Dr Jude Clancy Lecturer Civil Engineering



We asked Dr. Jude Clancy, our Lecturer in Civil Engineering, some frequently asked questions:

What is Civil Engineering?

Civil Engineering deals with the design, construction and maintenance of the physical and naturally built environment. Civil Engineers are not only responsible for the building of infrastructures that we depend on every day, they also have to keep them running effectively and adapt to meet challenges, such as population growth, climate change and natural disasters. Our Civil Engineering degrees have both theoretical and practical elements to give you a challenging yet hands-on learning experience. You will be designing, building and testing structures to failure, eventually moving on to bigger and more complex examples like aeroplane hangars, bridges and skyscrapers.

What is the course at Swansea famous for?

Some of the advanced methods which are used in commercial software today originated right here at Swansea University and we take pride in our world-leading research, such as our work on Coastal Engineering, which is relevant and a response to what is happening in the world.

We also have access to amazing (and expensive) equipment not only on our own campus, but because of our industrial contacts and strong relationship with companies as well. Students can benefit from real site visits and have the opportunity to see and truly comprehend the large scale of how things are done in industry, such as digging a 6 foot hole in the ground.

How do I know if it's right for me?

Civil Engineers have the ability to understand something theoretically and then how it applies to reality. If you are a creative and inquisitive person with a technical mind who enjoys a challenge, and you have a desire to enhance communities and people’s lives, then Civil Engineering is right for you.

What will the course look like?

In Year 1, you will focus on getting familiar with materials, masonry and design methods. Very early on in the course, you will be provided with amazing equipment by our industrial contacts in order to undertake land surveys to help you develop the skills required for site work. Year 2 and 3 will see the progression onto specialised modules on Structured Design, Analysis and Buildability, working largely with steel and concrete. Projects are from real-life industries and students work to critically evaluate, provide solutions and give full detailed designs of structures which are relevant and can be used by real companies. You will also study a module on Civil Engineering Management, which is a large niche among graduates in the working scene. Here at Swansea, we are bridging that gap so that our students will graduate with all the desirable skills and improve their employment prospects.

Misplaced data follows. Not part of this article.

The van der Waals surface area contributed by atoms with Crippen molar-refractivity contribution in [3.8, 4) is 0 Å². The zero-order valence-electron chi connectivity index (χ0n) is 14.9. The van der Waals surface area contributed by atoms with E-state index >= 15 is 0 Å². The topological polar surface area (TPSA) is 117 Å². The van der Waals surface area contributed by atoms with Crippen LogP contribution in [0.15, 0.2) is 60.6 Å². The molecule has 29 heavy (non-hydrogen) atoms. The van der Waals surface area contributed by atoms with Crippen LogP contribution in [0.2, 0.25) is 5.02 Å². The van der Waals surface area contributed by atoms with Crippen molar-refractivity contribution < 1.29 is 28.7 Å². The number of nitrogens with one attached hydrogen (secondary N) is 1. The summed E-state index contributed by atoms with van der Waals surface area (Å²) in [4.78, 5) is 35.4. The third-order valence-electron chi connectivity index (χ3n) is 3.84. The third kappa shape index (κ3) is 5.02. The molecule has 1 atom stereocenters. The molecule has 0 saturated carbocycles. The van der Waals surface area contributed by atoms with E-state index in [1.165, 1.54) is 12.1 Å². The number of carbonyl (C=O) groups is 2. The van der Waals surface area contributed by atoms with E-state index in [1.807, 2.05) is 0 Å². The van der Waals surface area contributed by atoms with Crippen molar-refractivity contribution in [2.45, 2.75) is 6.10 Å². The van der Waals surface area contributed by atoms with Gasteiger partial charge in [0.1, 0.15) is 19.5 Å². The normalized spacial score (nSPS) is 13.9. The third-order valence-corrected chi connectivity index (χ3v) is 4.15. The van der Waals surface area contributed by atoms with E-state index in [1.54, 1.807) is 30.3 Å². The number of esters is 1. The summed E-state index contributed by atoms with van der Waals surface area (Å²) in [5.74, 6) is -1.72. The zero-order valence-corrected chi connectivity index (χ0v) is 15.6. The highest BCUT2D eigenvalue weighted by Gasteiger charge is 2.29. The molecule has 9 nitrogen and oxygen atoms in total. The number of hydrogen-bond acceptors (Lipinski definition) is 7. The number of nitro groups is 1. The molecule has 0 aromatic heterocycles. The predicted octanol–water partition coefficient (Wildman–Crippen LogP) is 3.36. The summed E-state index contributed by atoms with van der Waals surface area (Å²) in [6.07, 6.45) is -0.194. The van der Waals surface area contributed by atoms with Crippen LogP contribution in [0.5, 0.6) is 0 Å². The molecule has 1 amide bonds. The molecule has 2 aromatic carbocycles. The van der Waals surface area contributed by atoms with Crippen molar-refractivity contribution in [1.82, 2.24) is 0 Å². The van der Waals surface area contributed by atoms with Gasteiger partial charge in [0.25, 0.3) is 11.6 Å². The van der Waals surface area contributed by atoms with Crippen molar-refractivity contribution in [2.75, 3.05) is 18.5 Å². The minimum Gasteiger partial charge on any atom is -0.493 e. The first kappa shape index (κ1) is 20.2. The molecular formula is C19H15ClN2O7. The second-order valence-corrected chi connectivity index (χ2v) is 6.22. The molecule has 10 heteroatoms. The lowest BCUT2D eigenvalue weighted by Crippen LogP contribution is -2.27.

Although it varies, you can expect approximately 18 hours of theoretical learning, with 5 hours of practicals per week. This involves a mixture of group and individual work. You are also expected to do approximately 3 hours per module per week of independent study to achieve your best on the course.

What jobs can I do when I graduate?

Many of our graduates have gone on to work with companies such as ARUP, Atkins, Liang O Rourke and Matt MacDonald. The roles you might expect include Design Engineers, Resident Engineers, Construction Engineers and more. It is also common for civil engineering graduates to go on to work in the financial sector like accountancy, or the legal sector in law firms and patents because of their strong maths and analytical skills. Civil Engineering graduates are highly desirable by these different sectors because of their knowledge and familiarity with the technology and environment of the clients they will work with, giving them an advantage over accounting and law graduates. Civil Engineering is involved in everything and everywhere, allowing engineers the exciting opportunity to travel, or be involved in projects on the other side of the world from right where they are.